Whatever Happened to Predictability?
Predictability has gotten a bad rap, lately. I read a lot of book and movie reviews and the most consistent negative comment is “It’s so predictable.” And reviewers get so angry about that. A predictable movie makes people crazy. A predictable book? A huge waste of time.
Let me go a little “Full House” on you and ask (cue music) “What ever happened to predictability?” (Come on, you know the rest…”The milkman, the paperboy and evening TV…”)
And let me throw something crazy out there: Predictability is NOT necessarily a bad thing. In fact, (cue “teacher mode”), in ancient Greece, the winners of “Best Play” were not the ones with the most original script. Not by a long shot. The winners were the ones who told the best story. Same with Shakespeare. He didn’t invent the story of Romeo & Juliet. Or Hamlet. Or most of the others. He just told them better than anyone else. In fact, Romeo and Juliet gives the ending away at the beginning. Predictable? Sure! One of the greatest works of literature ever? Um, mostly yes, though dying for a love that you’ve had for less than a week isn’t all that romantic to me, personally, but whatever…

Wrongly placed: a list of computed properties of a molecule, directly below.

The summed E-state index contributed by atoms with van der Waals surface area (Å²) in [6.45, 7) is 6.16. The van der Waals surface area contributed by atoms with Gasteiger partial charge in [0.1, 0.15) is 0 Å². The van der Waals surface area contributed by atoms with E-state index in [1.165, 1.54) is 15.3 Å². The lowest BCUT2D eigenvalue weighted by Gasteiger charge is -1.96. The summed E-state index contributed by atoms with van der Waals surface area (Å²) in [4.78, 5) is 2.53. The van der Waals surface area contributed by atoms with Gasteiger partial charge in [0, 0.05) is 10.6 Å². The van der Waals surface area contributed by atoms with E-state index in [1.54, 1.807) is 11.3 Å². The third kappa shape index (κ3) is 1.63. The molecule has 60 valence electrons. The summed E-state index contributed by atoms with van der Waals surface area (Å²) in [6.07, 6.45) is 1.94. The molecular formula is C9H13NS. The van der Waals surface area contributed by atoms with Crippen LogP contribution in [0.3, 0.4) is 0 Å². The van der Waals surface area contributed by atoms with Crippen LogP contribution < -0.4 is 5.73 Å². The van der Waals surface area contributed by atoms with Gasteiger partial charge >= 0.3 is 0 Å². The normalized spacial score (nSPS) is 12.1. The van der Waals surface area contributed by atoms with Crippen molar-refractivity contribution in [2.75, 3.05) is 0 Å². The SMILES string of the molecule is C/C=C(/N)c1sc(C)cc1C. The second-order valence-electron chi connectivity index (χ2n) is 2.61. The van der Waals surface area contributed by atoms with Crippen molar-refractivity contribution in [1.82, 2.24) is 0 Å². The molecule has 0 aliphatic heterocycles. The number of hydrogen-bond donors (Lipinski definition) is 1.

A great story isn’t defined by whether or not you can guess the ending. Stories aren’t math problems. The joy is sucked out of reading or watching a film if all you’re looking for is the “who did it?” or “Which boy does she pick?”
The joy of reading or watching (or listening to) a good story is the telling of it. How is the plot developed? What are the characters like? Do we love them? Root for them? Are we transported to a different time or place? I love when I’m in a movie theater and the lights go up and I suddenly remember I am in a movie theater. I was so engrossed in the world of the movie that I totally lost track of reality. A good book will do the same thing.
Let a good story take you away. I *predict* you’ll be glad you did (cue groan). 🙂